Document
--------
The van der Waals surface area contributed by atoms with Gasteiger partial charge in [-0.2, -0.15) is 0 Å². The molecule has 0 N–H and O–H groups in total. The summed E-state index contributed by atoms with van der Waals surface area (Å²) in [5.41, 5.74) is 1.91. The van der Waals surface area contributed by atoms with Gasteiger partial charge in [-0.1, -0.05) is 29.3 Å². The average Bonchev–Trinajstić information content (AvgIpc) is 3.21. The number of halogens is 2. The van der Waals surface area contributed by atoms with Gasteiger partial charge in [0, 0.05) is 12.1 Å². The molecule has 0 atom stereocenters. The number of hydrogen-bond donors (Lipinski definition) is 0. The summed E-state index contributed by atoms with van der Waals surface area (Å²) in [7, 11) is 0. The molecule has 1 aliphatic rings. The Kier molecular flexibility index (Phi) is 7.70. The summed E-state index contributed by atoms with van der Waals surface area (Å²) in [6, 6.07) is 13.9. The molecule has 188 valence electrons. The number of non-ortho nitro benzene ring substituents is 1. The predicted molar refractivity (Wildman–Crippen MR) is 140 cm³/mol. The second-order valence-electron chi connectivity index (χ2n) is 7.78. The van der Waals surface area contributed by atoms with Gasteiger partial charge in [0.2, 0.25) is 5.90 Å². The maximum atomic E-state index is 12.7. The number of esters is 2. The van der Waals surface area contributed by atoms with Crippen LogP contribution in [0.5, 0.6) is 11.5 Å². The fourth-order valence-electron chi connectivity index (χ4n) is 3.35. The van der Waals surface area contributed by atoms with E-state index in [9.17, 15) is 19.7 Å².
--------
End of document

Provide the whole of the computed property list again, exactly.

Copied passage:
The van der Waals surface area contributed by atoms with Gasteiger partial charge in [-0.2, -0.15) is 0 Å². The molecule has 0 N–H and O–H groups in total. The summed E-state index contributed by atoms with van der Waals surface area (Å²) in [5.41, 5.74) is 1.91. The van der Waals surface area contributed by atoms with Gasteiger partial charge in [-0.1, -0.05) is 29.3 Å². The average Bonchev–Trinajstić information content (AvgIpc) is 3.21. The number of halogens is 2. The van der Waals surface area contributed by atoms with Gasteiger partial charge in [0, 0.05) is 12.1 Å². The molecule has 0 atom stereocenters. The number of hydrogen-bond donors (Lipinski definition) is 0. The summed E-state index contributed by atoms with van der Waals surface area (Å²) in [7, 11) is 0. The molecule has 1 aliphatic rings. The Kier molecular flexibility index (Phi) is 7.70. The summed E-state index contributed by atoms with van der Waals surface area (Å²) in [6, 6.07) is 13.9. The molecule has 188 valence electrons. The number of non-ortho nitro benzene ring substituents is 1. The predicted molar refractivity (Wildman–Crippen MR) is 140 cm³/mol. The second-order valence-electron chi connectivity index (χ2n) is 7.78. The van der Waals surface area contributed by atoms with Gasteiger partial charge in [0.2, 0.25) is 5.90 Å². The maximum atomic E-state index is 12.7. The number of esters is 2. The van der Waals surface area contributed by atoms with Crippen LogP contribution in [0.5, 0.6) is 11.5 Å². The fourth-order valence-electron chi connectivity index (χ4n) is 3.35. The van der Waals surface area contributed by atoms with E-state index in [9.17, 15) is 19.7 Å².